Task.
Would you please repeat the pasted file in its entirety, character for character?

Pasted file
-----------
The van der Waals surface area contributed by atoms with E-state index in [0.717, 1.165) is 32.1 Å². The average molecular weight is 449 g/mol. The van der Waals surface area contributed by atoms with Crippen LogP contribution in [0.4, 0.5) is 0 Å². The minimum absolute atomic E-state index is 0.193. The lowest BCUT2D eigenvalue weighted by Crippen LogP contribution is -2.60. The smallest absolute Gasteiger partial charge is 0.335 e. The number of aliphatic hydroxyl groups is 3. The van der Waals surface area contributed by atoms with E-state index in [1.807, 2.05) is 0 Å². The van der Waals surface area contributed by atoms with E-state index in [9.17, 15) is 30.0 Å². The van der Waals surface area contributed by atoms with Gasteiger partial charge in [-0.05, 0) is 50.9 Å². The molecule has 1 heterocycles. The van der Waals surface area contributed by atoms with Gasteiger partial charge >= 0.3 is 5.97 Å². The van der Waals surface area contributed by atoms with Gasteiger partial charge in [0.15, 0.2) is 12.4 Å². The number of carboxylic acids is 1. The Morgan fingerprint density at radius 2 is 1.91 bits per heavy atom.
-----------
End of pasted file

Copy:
The van der Waals surface area contributed by atoms with E-state index in [0.717, 1.165) is 32.1 Å². The average molecular weight is 449 g/mol. The van der Waals surface area contributed by atoms with Crippen LogP contribution in [0.4, 0.5) is 0 Å². The minimum absolute atomic E-state index is 0.193. The lowest BCUT2D eigenvalue weighted by Crippen LogP contribution is -2.60. The smallest absolute Gasteiger partial charge is 0.335 e. The number of aliphatic hydroxyl groups is 3. The van der Waals surface area contributed by atoms with E-state index in [1.807, 2.05) is 0 Å². The van der Waals surface area contributed by atoms with E-state index in [9.17, 15) is 30.0 Å². The van der Waals surface area contributed by atoms with Gasteiger partial charge in [-0.05, 0) is 50.9 Å². The molecule has 1 heterocycles. The van der Waals surface area contributed by atoms with Gasteiger partial charge >= 0.3 is 5.97 Å². The van der Waals surface area contributed by atoms with Gasteiger partial charge in [0.15, 0.2) is 12.4 Å². The number of carboxylic acids is 1. The Morgan fingerprint density at radius 2 is 1.91 bits per heavy atom.